Native name
Industry Nuclear energy
Founded 1963
Headquarters Moscow, Russia
Key people
Lyudmila Zalimskaya, Director General
Products Nuclear fuel
Services Nuclear fuel cycle
Parent Rosatom

Techsnabexport (Tenex, also transcribed as Tekhsnabexport, Russian: ОАО «Техснабэкспорт») is a Russian nuclear fuel and nuclear fuel cycle technology exporting company.[1] It carries out export of enriched uranium products and uranium enrichment services, produced by enterprises of the Atomenergoprom, 100% shares of which are held by State Corporation Rosatom.


The company's origin began in 1949, when at the All-Union "Tekhnoexport" working group of ten people was formed by the Soviet Union's Ministry of Foreign Trade, whose task was to organize the supply of uranium mining enterprises, built by the Soviet Union to Eastern Europe. In 1952, on the basis of the working group was created Bureau of procurement, to cooperate with the Soviet-German joint-stock company "Bismuth", Jáchymov mines in Czechoslovakia, now "Quartz" in Romania, Kuznetsk mines in Poland, Soviet-Bulgarian mining company. In 1955, during the reorganization "Tekhnoexport" Kontor in full transferred to Mashinoexport.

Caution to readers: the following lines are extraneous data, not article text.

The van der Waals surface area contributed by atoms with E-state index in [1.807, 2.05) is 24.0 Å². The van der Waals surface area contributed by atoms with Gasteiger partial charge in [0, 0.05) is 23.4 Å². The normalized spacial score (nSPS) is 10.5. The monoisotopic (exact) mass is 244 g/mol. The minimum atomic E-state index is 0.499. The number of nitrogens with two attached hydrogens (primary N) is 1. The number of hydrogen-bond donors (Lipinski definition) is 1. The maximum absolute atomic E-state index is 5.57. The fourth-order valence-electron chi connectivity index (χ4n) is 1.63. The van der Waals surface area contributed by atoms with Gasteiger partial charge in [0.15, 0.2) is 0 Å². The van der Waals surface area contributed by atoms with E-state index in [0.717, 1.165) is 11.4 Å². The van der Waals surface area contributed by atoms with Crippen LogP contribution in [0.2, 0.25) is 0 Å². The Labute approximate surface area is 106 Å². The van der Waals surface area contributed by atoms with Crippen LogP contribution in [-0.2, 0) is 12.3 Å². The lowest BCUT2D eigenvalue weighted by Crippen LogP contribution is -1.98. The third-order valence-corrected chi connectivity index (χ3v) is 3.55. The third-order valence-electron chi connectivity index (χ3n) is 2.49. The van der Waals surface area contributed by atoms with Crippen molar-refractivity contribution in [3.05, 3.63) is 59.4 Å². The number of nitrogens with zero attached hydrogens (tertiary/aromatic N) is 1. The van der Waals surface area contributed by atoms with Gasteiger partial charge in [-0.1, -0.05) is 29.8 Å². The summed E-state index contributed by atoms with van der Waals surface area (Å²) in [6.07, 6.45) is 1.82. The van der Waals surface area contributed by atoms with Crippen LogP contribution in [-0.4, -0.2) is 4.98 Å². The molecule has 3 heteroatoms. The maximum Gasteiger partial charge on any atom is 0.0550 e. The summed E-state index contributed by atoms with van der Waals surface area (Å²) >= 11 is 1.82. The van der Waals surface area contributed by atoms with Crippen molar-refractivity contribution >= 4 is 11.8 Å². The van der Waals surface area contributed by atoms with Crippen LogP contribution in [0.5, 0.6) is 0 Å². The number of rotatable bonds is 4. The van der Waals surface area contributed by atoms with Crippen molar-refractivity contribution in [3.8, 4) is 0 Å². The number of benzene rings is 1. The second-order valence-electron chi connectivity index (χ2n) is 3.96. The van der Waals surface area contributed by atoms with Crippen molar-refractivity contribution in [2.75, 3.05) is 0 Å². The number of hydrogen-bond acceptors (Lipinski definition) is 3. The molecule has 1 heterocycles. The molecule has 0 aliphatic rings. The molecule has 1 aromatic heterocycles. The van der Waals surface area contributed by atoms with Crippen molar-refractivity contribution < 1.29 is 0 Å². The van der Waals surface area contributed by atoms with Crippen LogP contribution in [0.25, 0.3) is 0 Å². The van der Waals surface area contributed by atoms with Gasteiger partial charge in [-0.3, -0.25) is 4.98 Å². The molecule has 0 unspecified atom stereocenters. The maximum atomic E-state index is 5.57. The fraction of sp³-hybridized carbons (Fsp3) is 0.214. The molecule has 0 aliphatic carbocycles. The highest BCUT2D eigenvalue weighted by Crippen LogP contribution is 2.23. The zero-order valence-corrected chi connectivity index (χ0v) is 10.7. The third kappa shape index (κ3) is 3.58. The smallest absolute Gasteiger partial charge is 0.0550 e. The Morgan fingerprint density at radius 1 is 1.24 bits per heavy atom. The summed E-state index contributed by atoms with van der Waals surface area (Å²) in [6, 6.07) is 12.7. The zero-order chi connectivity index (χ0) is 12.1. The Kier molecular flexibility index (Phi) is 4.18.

Expansion of the list of goods supplied and increase in scale uranium imports led to the formulation of the question of the expansion of the office and make it independent of foreign status of the organization.

July 17, 1963 the USSR Council of Ministers Decree №1477 established the export-import firm "TENEX".

In 1973 it was incorporated as a separate company under the Ministry of Foreign Trade. In 1988 it was transferred to the USSR Ministry of Medium Machine Building and subsequently to the USSR Ministry of Atomic Energy and Industry (now Rosatom). In 1994 Techsnabexport became a joint stock company.

On 19 January 2007 Russian Parliament adopted the law "On the peculiarities of the management and disposition of the property and shares of organizations using nuclear energy and on relevant changes to some legislative acts of the Russian Federation", which created Atomenergoprom - a holding company for Russian civil nuclear industry, a part of Rosatom, including Techsnabexport, the nuclear energy producer Rosenergoatom, the nuclear fuel producer and supplier TVEL, and nuclear facilities constructor Atomstroyexport.[2][3]


Brief history of entering the world market